Queensland LNP senator, and former federal resources minister Matt Canavan, has been slammed for the use of a ‘black coal matters’ sticker, which has been denounced as a “tasteless’ co-opting of a civil rights movement for the purpose of promoting the fossil fuel industry.
The sticker is a take on the Black Lives Matter slogan, which emerged in the United States in response to acts of police brutality against African American people in the United States, and has called for reforms to breakdown systemic oppression of people of colour by the police, as well as wider institutional discrimination.
A number of rallies have been held across the United States, often prompted by the deaths of African American people at the hands of police, including the death of George Floyd in Minneapolis.
The Black Lives Matter movement has also been active in Australia, in recognition of the same challenges faced historically by Aboriginal and Torres Strait Islander people, including systemic disadvantage and continued instances of deaths in custody.
Matt Canavan – who has been known to describe himself as “Mr Coal” from Australia – has refused to remove the sticker, or apologise for the use of the black lives matter slogan in supporting coal.
“I don’t pay respect to the Black Lives Matter movement who have organised rallies in defiance of public health orders, who have been involved in violent protests in the US with Antifa and until recently had on their website as one of their goals to ‘disrupt the Western-prescribed nuclear family structure’,” Canavan said.
“I fully support the central Queenslanders who are rallying to fight for their jobs and communities by freely expressing their views in a free society.”
A fact-check of some of Matt Canavan’s claims about the views of the Black Lives Matter movement suggests that they are largely unsubstantiated.
Canavan’s response, and the co-opting of the ‘Black Lives Matter’ slogan, has been slammed by both environmental campaigners and advocates for Aboriginal and Torres Strait Islander people.
Labor’s shadow minister for Indigenous Australians, Linda Burney, described Canavan’s decision to parody the Black Lives Matter movement, which has sought to raise awareness of the disproportionate exposure of Aboriginal Australians to the criminal justice system as ‘tasteless’.
Regardless of what side you’re on in the energy debate, to parody a movement dedicated to ending the disproportionate incarceration of First Australians and deaths in custody is tasteless and beneath you @mattjcan
— Linda Burney MP (@LindaBurneyMP) October 6, 2020
Labor shadow minister for multiculturalism, Andrew Giles, said that the black lives matter movement wasn’t “something to joke about”.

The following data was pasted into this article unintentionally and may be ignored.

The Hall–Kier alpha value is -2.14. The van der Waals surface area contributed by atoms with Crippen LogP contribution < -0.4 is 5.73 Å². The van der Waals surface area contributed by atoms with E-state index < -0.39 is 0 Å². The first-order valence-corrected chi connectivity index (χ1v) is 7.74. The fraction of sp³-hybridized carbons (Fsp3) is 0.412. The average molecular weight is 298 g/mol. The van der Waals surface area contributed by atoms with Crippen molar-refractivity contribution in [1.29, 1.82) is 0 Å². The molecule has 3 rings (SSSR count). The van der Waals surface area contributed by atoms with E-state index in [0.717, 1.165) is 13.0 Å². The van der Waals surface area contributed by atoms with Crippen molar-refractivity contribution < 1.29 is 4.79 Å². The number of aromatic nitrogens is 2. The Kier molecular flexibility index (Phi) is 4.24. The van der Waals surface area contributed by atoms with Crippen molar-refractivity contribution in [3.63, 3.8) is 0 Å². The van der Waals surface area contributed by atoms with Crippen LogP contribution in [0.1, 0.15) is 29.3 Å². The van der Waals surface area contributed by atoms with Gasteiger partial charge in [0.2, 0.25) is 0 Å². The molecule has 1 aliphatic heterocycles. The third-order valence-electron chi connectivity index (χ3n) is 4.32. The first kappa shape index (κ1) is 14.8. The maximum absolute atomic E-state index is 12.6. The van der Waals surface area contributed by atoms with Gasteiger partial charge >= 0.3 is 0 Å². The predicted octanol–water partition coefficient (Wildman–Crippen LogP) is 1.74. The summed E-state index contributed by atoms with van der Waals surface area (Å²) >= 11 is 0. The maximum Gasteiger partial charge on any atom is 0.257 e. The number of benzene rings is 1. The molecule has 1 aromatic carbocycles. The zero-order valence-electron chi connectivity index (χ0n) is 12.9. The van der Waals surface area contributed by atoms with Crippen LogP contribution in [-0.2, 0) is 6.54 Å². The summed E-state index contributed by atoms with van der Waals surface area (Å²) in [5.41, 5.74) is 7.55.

“Senator Canavan must stop this now, and apologise. The least he can do is show some decency and respect,” Giles said on twitter.
— Ketan Joshi (@KetanJ0) October 5, 2020
Canavan posted the image to both Facebook and Twitter in an attempt at criticising former Australian Greens leader Bob Brown, who undertook a ‘Stop Adani’ convoy in the lead up to the 2019 federal election which itself had been derided as ill-considered.
The ‘black coal matters’ sticker, featured prominently on Canavan’s ute, was criticised by clean energy advocates, as well as those who raised issues with the co-opting of the campaign slogan used in response to systemic oppression of people of colour.
— Mike Cannon-Brookes 👨🏼💻🧢 (@mcannonbrookes) October 5, 2020
Australian Greens First Nations and justice spokesperson, Lidia Thorpe, described the sticker as ‘racist behaviour’.
And this is what we gotta deal with in this place. Complete disregard and racist behaviour. Here we go …… https://t.co/O9duSq3trI
— Lidia Thorpe (@lidia__thorpe) October 5, 2020
Canavan, who represents Queensland in the federal senate, previously served as the federal resources minister under both the Turnbull and Morrison governments, but has been since relegated to the backbench after backing an ill-fated challenge for the National Party leadership by former leader Barnaby Joyce.
Canavan has openly campaigned for the Adani Carmichael coal mine, as well as the use of taxpayer funds to underwrite the construction of a new coal fired power station in Queensland.
Canavan’s brother, John Canavan, is managing director of the coal company Winfield Energy, has a significant ownership stake in Australia’s second largest coal mine, the Rolleston mine in Queensland.
Canavan has made a number of questionable claims, including making the disproven claim on ABC’s Q&A program in June that there were no fossil fuel subsidies in Australia. Last month, Canavan took to social media to rant about solar power, making a number of statements that were substantially untrue.